• To Arrow Function or not to Arrow Function

    Published by on February 8th, 2013 12:35 am under Emerging Technology, JavaScript, TypeScript

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    If you have used TypeScript you are probably aware of the compiled outcome of an Arrow Function (section 4.9.2 of the TypeScript Language Specification). The idea behind using () => {…}; instead of function(){…}; is to have access to the object represented by this in the outer scope, which is what you would expect when using a C# lambda. Of course this feature is particulalry useful in JavaScript because this holds a reference to the object to which a function was applied or called, and more often than not the this inside the function’s execution context ends up being different from the one in the outer execution context.

    When using an Arrow Function, TypeScript automatically assigns this to a separate variable in the outer execution context (called _this), which can be accessed by the function that results of the compilation of the Arrow Function through its closure. As the previous sentence was probably not the simplest one to digest, take the following TypeScript code snippet as an example:

    class MyClass {
        constructor() {
        }
    
        private add(a, b) {
            return a + b;
        }
    
        public partialAdd(a) {
            return (b) => {
                return this.add(a, b);
            }
        }
    
        public partialAdd2(a) {
            return function(b) {
                return this.add(a, b);
            }
        }
    }

    The resulting JavaScript is:

    var MyClass = (function () {
        function MyClass() {
        }
        MyClass.prototype.add = function (a, b) {
            return a + b;
        };
        MyClass.prototype.partialAdd = function (a) {
            var _this = this;
            return function (b) {
                return _this.add(a, b);
            }
        };
        MyClass.prototype.partialAdd2 = function (a) {
            return function (b) {
                return this.add(a, b);
            }
        };
        return MyClass;
    })();

    As you can see, partialAdd stores this in the local _this variable which is accessible from the function that is returned through its closure. On the other hand, partialAdd2 uses this as the variable, but as I mentioned before this might not be “an instance of MyClass” but something completely different instead.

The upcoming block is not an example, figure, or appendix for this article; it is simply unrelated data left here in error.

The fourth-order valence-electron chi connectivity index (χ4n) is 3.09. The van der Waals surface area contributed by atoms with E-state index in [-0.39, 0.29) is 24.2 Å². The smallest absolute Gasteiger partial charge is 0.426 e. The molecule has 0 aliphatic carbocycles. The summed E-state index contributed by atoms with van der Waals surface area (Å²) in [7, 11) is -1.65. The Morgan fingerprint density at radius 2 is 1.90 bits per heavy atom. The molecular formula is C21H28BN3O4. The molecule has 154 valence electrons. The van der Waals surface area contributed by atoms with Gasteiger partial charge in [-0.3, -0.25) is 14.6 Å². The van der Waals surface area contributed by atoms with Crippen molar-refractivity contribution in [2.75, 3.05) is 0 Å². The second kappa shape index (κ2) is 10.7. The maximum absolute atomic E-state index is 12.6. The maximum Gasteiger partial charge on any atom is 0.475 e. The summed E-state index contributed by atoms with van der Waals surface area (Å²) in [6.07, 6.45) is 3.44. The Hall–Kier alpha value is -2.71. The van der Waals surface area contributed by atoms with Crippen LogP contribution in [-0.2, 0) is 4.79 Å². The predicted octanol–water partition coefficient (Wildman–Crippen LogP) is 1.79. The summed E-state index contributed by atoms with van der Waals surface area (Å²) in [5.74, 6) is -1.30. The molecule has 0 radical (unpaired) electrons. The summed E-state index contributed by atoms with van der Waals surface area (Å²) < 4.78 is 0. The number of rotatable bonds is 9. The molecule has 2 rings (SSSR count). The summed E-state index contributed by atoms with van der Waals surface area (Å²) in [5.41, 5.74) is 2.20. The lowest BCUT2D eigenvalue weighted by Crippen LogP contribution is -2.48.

Complex Cases

    You could (wrongly) deduce that every time you need access to the outer this inside the function you should use an Arrow Function, but what if you need to use both the outer this and the object on which the function was applied? That could be a usual situation in an event handler, which applies the callback functions to the target DOM elements when handling the event (for the sake of the example assume that there is no way to other way to access the DOM element other than this).

    In these cases, it is important to understand what the compiler is doing underneath the hood. The two common approaches that would lead to errors are:

    1. Using an Arrow Function: this would cause TypeScript’s this to shadow the compiled JavaScript’s this, not allowing you to access the DOM elements that was clicked inside the click handler.
    2. Using a function literal: this would cause the outer this to not be accessible, which is unexpected for developers used to C#.

    The Answer

    One possible (and simple) solution to this is the usual workaround (that = this):

    class MyClass {
        constructor() {
        }
    
        private add(a, b) {
            return a + b;
        }
    
        public partialAdd(a) {
            var that = this;
            return function(b) {
                // this is accessible inside the function
                // and points to the object to which the function was applied
                var _this = this;
                // that is accessible inside the function through the closure
                // and points to the object that had partialAdd called
                return that.add(a, b);
            }
        }
    }

    The following figures show that TypeScript’s type inference system confirms the comments from the previous code snippet:

    this can be an instance of any type, as it depends on the object on which the function was called

    image

    that is an instance of MyClass

    image

    Conclusion

    This is not a complex issue, but is one that I’ve seen a couple of times while working with TypeScript, so hopefully if you ever run into it you will be able to solve it in no time.

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